On Austin’s Conspicuous Lack of Quality Public Space

I’ve been a Longhorn for three years now, but in all that time, Austin’s never felt like a proper city to me. Not even when hanging out downtown, watching the boisterous nightlife unfold in the shadow of the Austonian and the Frost Bank Tower.

Undoubtedly, a major factor is the soulless character of Austin’s urban form, dominated by subdivisions, strip malls, and warehouses. I first recognized that in the dawn of my freshman year, when my mom and I glided swiftly under the tall, lonely streetlights of North Lamar in our move-in rental car. I’m reminded of it each time I venture outside the confines of the university to buy groceries at the super-sized H-E-B and toiletries at the Wal-Mart Supercenter.

But I think I’ve realized what makes Austin feel especially desolate: its strange lack of quality public space. In much of the city, you’d be hard-pressed to find nearby parks, plazas, government centers, and other places where citizens can gather to socialize, organize, or just enjoy the scenery. And where such places can be found, they are often in decrepit condition. Continue reading “On Austin’s Conspicuous Lack of Quality Public Space”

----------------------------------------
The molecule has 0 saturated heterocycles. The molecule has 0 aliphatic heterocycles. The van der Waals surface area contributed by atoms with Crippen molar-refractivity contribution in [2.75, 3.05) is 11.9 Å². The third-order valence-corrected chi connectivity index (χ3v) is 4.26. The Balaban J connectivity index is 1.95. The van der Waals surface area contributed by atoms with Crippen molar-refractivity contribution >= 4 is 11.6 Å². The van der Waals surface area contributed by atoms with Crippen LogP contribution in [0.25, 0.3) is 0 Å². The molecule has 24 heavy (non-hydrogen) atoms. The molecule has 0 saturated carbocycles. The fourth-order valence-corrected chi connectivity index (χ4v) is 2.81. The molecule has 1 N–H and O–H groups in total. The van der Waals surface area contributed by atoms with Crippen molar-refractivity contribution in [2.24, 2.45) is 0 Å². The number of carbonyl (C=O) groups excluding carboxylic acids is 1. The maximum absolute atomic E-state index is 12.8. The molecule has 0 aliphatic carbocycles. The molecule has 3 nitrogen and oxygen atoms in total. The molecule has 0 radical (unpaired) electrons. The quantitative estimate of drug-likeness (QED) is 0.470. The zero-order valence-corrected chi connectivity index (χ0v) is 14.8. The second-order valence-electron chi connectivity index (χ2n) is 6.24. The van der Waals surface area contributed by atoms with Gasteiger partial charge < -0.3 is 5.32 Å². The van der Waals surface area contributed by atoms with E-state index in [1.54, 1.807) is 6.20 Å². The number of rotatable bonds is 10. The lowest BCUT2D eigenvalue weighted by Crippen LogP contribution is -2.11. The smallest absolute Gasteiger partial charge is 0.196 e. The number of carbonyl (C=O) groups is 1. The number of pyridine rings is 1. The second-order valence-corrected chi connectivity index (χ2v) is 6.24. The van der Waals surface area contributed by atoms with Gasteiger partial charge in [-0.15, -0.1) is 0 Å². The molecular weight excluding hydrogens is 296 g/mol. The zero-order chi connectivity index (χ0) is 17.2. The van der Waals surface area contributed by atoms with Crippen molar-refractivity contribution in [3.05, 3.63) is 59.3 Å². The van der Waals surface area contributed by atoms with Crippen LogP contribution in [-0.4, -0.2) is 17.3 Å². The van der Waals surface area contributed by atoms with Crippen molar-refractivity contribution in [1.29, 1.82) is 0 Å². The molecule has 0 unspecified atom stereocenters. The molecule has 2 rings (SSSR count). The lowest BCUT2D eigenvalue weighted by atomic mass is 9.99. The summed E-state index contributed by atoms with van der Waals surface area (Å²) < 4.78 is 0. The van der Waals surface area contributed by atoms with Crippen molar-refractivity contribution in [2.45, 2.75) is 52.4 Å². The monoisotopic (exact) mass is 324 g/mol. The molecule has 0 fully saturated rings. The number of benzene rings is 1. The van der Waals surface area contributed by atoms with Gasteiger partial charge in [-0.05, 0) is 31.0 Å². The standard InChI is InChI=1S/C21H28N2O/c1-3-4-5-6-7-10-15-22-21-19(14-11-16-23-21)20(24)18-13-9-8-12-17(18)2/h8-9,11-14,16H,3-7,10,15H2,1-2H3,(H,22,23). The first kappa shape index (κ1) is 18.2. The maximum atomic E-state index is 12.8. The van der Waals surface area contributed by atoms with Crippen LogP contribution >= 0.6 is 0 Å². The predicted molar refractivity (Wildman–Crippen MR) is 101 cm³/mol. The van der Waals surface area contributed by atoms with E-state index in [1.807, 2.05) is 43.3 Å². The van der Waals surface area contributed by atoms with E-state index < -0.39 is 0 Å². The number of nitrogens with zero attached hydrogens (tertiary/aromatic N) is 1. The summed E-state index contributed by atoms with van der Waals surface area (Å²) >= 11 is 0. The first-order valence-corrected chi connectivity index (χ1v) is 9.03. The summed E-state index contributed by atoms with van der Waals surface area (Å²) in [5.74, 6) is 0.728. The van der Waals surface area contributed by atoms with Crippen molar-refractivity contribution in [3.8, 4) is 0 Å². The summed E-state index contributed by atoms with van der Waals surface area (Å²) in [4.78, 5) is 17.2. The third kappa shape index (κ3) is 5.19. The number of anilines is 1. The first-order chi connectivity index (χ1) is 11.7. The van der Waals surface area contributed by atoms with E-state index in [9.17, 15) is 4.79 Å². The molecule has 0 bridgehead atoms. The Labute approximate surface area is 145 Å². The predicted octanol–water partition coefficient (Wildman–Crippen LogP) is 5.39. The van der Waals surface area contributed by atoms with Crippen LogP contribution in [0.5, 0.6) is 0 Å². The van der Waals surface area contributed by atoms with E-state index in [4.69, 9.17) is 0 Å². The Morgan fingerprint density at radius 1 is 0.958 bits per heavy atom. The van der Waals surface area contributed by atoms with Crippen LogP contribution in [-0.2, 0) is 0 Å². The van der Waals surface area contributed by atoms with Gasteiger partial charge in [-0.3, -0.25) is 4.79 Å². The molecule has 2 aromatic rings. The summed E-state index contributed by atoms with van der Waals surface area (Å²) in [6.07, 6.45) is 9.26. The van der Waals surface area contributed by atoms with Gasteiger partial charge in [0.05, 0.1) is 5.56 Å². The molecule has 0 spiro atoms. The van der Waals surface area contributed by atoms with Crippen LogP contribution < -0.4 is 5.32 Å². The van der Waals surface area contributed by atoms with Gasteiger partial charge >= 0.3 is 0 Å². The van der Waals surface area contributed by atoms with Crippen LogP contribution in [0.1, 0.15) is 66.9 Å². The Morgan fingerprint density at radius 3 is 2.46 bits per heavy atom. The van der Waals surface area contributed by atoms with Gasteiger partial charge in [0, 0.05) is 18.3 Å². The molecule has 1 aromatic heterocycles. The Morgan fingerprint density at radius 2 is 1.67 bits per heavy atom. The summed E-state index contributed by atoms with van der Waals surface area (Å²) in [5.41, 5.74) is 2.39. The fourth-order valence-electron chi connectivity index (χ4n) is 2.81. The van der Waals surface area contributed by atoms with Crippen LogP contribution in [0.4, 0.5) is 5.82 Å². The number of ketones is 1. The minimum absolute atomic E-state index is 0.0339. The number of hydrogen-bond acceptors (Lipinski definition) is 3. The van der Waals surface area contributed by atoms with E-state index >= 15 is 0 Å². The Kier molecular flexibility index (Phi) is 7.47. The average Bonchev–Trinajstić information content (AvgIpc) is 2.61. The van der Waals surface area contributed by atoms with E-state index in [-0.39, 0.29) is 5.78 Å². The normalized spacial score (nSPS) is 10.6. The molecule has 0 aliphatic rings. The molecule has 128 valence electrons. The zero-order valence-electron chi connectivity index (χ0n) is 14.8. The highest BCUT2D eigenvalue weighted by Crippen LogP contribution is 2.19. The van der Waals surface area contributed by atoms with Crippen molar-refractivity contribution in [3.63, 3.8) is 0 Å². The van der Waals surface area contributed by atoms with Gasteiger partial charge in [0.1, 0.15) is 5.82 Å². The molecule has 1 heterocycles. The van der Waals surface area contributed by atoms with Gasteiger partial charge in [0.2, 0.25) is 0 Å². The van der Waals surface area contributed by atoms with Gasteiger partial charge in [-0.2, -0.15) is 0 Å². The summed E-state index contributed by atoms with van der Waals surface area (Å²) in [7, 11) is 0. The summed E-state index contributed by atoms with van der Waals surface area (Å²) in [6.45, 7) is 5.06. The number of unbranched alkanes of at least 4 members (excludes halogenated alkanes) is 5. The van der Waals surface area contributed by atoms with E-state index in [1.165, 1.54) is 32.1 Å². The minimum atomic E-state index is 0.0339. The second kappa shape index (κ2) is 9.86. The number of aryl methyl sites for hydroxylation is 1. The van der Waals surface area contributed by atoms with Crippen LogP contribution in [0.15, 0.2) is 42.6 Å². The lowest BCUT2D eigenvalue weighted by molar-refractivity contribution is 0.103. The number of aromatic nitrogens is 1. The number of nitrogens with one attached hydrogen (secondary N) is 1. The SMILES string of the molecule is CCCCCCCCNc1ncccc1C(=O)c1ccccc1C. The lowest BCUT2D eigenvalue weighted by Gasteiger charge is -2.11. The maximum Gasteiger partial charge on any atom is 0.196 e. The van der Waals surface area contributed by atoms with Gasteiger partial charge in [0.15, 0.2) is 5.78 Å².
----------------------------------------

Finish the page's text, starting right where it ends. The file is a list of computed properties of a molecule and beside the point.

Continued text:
Downtown Bakersfield, an Urbanist Perspective

Of all places, is downtown Bakersfield in the midst of an urban renaissance?

Ten years ago, that claim would have been laughable. Bakersfield’s economic future was clearly to the far west, where affluent new strip malls, subdivisions, and high schools were sprawling incessantly in the direction of Interstate 5. Any neighborhoods east of State Route 99 had been left on the dusty shoulder of Edison Highway, while downtown itself was on life support in Memorial Hospital.

When I was a boy, my father used to drive me down to the Kern Island Canal on 21st Street, where we fed pieces of bread to the ducks. (I shudder now at the ecological devastation that probably caused.) It was an unremarkable dirt-lined ditch back then, a relic of the nineteenth century rush to harness the Kern River, surrounded by derelict low-rise factories and warehouses. As late as the 80s, there was also a large Southern Pacific railyard nearby that occupied several city blocks.

Then, in the twenty-first century, things began to change. Continue reading “Downtown Bakersfield, an Urbanist Perspective”